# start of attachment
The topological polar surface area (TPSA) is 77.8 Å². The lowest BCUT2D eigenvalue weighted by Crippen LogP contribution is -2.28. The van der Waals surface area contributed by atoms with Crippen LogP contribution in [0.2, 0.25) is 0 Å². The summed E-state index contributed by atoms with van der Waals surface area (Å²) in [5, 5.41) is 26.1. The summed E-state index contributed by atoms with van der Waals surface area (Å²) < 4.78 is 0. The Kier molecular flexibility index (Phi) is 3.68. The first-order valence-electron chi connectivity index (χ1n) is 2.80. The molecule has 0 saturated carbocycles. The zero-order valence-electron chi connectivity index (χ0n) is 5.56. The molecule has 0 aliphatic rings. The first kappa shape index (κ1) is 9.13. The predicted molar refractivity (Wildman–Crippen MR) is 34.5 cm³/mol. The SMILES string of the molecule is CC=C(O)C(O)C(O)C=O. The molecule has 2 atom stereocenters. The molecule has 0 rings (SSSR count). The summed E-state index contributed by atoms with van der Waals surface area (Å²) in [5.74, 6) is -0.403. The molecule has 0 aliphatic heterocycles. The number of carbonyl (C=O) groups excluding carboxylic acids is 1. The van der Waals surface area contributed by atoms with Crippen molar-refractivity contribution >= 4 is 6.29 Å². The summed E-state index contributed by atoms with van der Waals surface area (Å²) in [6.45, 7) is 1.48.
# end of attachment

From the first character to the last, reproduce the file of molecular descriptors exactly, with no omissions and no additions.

The topological polar surface area (TPSA) is 77.8 Å². The lowest BCUT2D eigenvalue weighted by Crippen LogP contribution is -2.28. The van der Waals surface area contributed by atoms with Crippen LogP contribution in [0.2, 0.25) is 0 Å². The summed E-state index contributed by atoms with van der Waals surface area (Å²) in [5, 5.41) is 26.1. The summed E-state index contributed by atoms with van der Waals surface area (Å²) < 4.78 is 0. The Kier molecular flexibility index (Phi) is 3.68. The first-order valence-electron chi connectivity index (χ1n) is 2.80. The molecule has 0 saturated carbocycles. The zero-order valence-electron chi connectivity index (χ0n) is 5.56. The molecule has 0 aliphatic rings. The first kappa shape index (κ1) is 9.13. The predicted molar refractivity (Wildman–Crippen MR) is 34.5 cm³/mol. The SMILES string of the molecule is CC=C(O)C(O)C(O)C=O. The molecule has 2 atom stereocenters. The molecule has 0 rings (SSSR count). The summed E-state index contributed by atoms with van der Waals surface area (Å²) in [5.74, 6) is -0.403. The molecule has 0 aliphatic heterocycles. The number of carbonyl (C=O) groups excluding carboxylic acids is 1. The van der Waals surface area contributed by atoms with Crippen molar-refractivity contribution >= 4 is 6.29 Å². The summed E-state index contributed by atoms with van der Waals surface area (Å²) in [6.45, 7) is 1.48.